15 September 2011

My take on the Wellington Music Showcase

Last night I attended a showcase of Wellington music; part of the Going Global summit run by Independent Music NZ, the NZ Music Commission and the Music Managers' Forum to assist bands with understanding how to be successful marketing their music overseas.  You can see sets from the show here.

The showcase was the finale to a day of talks by industry representatives from the UK and USA, including BBC radio programmers and record label reps.   The format involved 6 bands playing short sets, around 25-30 minutes each, with a (supposedly) quick changeover between bands.

It was encouraging to see so many people turn out on a school night to support local music; it can only have given the foreign attendees a positive impression of the New Zealand music scene.

I really liked the idea of having a lot of bands playing in one night, but playing shorter, more focussed sets, and being able to put everything they’ve got into it.  I’d seen a couple of the bands before, so was keen to see them again, and got to see 4 bands I’d never seen, although I had heard of some of them.

The only thing that let it down was the transition between bands, which was sometimes longer than the set the band had just played.  I don’t know if it made much difference to the audience, although I did hear at least one complaint about it.

The bands all did themselves proud and put on a great show.  Iva Lakum, with her powerful soul singing; Glass Vaults with their atmospheric, moody electronica, interspersed with frenetic group drumming; Family Cactus with their folk infused rock; the Eversons playing retro feeling, saccharine pop ballads; Cairo Knife Fight channelling every rock god who ever lived as they wrestled their instruments into musical submission; and Beastwars rounding off the night with an epic display of sludge metal, and a stand in drummer to boot.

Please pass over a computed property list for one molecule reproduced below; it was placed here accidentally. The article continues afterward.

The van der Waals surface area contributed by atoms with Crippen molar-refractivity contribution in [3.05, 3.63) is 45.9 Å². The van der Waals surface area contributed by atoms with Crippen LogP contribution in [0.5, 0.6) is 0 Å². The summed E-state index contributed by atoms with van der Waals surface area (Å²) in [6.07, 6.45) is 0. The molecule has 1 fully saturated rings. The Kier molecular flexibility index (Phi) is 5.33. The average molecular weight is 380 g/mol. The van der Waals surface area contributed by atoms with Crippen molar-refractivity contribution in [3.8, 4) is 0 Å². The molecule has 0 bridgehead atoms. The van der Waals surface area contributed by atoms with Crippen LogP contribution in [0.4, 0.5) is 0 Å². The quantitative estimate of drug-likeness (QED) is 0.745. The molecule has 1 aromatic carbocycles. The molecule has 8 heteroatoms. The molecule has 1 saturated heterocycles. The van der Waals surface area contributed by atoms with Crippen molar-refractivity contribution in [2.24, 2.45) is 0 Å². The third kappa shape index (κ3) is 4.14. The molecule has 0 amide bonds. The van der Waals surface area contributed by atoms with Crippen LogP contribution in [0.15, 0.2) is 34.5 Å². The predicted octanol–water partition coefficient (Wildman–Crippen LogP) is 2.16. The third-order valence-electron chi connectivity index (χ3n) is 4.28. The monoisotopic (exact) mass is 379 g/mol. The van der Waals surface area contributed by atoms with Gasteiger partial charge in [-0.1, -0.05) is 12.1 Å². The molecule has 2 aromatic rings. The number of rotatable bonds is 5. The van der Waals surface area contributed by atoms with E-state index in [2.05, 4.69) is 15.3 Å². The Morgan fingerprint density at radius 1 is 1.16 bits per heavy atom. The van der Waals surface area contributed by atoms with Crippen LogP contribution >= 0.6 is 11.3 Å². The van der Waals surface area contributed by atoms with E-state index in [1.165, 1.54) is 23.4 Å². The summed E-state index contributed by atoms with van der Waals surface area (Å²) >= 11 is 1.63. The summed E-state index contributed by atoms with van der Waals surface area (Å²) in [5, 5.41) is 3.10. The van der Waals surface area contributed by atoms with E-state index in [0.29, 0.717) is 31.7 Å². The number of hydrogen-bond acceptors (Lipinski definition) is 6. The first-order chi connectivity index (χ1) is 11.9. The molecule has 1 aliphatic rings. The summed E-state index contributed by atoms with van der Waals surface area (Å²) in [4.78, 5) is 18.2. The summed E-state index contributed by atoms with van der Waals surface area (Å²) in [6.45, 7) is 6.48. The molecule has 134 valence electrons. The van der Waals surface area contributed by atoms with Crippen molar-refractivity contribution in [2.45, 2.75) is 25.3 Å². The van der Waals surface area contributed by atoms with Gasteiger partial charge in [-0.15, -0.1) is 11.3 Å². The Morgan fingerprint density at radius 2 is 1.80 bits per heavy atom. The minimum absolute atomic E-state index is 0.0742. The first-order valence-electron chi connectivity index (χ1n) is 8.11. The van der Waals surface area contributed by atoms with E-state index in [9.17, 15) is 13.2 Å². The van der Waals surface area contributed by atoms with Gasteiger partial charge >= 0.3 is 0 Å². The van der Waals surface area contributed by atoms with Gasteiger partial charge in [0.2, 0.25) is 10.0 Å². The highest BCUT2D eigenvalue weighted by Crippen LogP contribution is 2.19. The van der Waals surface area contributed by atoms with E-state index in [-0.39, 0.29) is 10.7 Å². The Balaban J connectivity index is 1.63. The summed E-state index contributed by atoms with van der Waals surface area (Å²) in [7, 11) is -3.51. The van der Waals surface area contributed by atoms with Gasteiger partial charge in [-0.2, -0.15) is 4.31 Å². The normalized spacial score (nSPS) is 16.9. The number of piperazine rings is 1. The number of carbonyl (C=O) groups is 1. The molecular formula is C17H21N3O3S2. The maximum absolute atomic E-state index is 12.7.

It’d be great to see more showcases like these – an early start and finish, some new names, and short sets full of energy. 

If you’ve been to anything similar I’d be keen to hear what you thought, or your experiences.  Leave a comment below.

This week I’ve been listening to:

Manic Compression by Quicksand – the underground band that should be been huge.  Post-rock, before it even existed, these guys played hard, fast, catchy rock songs, almost verging on hardcore at times, before vanishing mid-90’s with nary a trace.

Still Standing by the Goodie Mob – Cee Lo MCing?  Outkast’s Andre3000?  You know it’s got to be good.  At least it was on this record then they sort of imploded and it was never the same again.  But this album is awesome and shows Atlanta hip hop during it’s heyday.

Repeater by Fugazi – another 90’s masterpiece.  I saw Fugazi about 10 years ago and they blew me away by playing for over 2 hours, barely stopping between songs, with more energy that most bands muster on an entire tour.  This album brings that all back every time.

In The Raw by the Whitefield Brothers – this sounds like some crazy 70’s jazz porn soundtrack, but is only a decade old.  It’s funkified jazz and makes me smile whenever I hear it. 

General Patton vs. Executioners – Mike Patton is a bit hit and miss.  Faith No More and Mr Bungle are two of my favourite bands.  Every second Fantomas album is good.  And his weird voice albums I can do without.  But here he teams up with the Executioners for a hip hop album and it works.  Mostly.  Great hooks, big beats, Patton rapping… it’s supposed to be fun and it is, but at times it’s a little too much “old man” trying to be hip hop.  

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